Graham Dailey, Melissa Bigner, and Brys Stephens
For the well-equipped, accomplished home cook
The Wine List
Champagne Bar Menu
The Dining Room
The Peninsula Grill Culinary Hall of Fame
The Relais & Châteux Experience
A Few Select Recipes:
Tea’Tini, Coconute Cake Cocktail, Lobster Three Way, Argentinean Style Steak Tartare, Duck Rillettes, Le Québécois Veal Chop, The Ultimate Coconut Cake, Court Bouillon
When it first opened in the mid 90s, Peninsula Grill at the Planters Inn in Charleston, South Carolina, was an instant favorite in the local and, eventually, national dining scene, going on to win accolades from Esquire, Bon Appétit, The New York Times, Southern Living, Travel + Leisure, and Food & Wine. “I wanted to put a Charleston classic in a 165-year old historic inn,” said Hank Holliday, the CEO of Planters Inn.
The restaurant’s resulting coffee table-style cookbook, Peninsula Grill Served with Style, which was published in December 2012, takes their typically Southern food and flair and serves it for anyone who wants a taste. Authors Executive Chef Graham Dailey,, Melissa Bigner, and Brys Stephens present classics, such as Fried Green Tomatoes, Lobster and Corn Chowder, and Planter’s Punch, along with not-so-expected surprises—an Argentinian-style Steak Tartare and Le Québécois Veal Chop. Readers also learn all about the famed Ultimate Coconut Cake, created by the restaurant’s first pastry chef—a coconut cake that eventually inspired its own revolution and was trademarked! There is also a Coconut Cake Cocktail for the truly adventurous cocktail drinker. “This cocktail version of Peninsula Grill’s coconut cake has a loyal following, just like the dessert itself,” says Chris Reynolds, the restaurant’s bartender.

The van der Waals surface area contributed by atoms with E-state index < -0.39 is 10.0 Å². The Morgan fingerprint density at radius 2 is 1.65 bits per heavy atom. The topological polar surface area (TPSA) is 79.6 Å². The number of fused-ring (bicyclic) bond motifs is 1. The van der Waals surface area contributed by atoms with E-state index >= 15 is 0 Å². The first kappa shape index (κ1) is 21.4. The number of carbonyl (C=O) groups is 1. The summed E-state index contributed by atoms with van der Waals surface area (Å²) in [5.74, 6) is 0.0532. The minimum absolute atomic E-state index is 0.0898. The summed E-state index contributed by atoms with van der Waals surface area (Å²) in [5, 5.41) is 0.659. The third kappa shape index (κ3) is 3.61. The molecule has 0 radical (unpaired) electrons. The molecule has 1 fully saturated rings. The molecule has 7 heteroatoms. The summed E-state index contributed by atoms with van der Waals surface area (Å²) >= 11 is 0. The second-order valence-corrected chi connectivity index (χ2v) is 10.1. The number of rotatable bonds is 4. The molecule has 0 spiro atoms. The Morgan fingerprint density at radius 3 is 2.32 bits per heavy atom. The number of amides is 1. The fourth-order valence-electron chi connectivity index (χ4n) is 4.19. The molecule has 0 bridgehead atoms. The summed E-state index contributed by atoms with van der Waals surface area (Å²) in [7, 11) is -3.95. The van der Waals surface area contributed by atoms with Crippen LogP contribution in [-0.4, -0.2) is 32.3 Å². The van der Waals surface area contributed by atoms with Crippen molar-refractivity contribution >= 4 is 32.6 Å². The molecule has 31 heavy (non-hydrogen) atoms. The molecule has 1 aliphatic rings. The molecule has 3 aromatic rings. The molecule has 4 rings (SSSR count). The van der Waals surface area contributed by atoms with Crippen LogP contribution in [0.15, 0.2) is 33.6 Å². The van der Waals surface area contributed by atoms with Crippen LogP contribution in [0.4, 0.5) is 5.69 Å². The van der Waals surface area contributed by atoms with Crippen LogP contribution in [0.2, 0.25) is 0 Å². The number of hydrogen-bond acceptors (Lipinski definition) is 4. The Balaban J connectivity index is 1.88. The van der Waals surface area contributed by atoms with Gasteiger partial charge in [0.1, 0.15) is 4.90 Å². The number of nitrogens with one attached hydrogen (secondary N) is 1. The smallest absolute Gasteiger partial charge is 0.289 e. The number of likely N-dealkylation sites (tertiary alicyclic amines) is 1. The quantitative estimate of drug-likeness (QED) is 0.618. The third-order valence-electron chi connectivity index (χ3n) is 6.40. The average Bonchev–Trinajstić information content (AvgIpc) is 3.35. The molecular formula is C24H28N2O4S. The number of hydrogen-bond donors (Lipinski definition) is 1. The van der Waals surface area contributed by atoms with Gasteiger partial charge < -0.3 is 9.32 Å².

The photographs by Peter Frank Edwards bring the book to life, and stories from behind the scene are plenty—from how the restaurant’s founding chef worked his way to a cook-off on “Iron Chef” to how the current chef and author, guest-starred in the James Beard kitchens.
The book leads the readers through the course of a meal, beginning with a diverse cocktail menu, leading to a spoiled-for-choice wine list and Champagne bar menu, before the charcuterie options are laid bare. Then there are the recipes from the dining room itself—first course, seasonal specialties, options off the grill, sides, and finally desserts. It ends with a look at the essentials—stocks, jus, marinades, and more. You can’t get far, if the basics aren’t perfected, after all. “For many guests, dining at Peninsula Grill is a special event. We’re honored to have them here, and we work hard to create great moments,” says Dailey.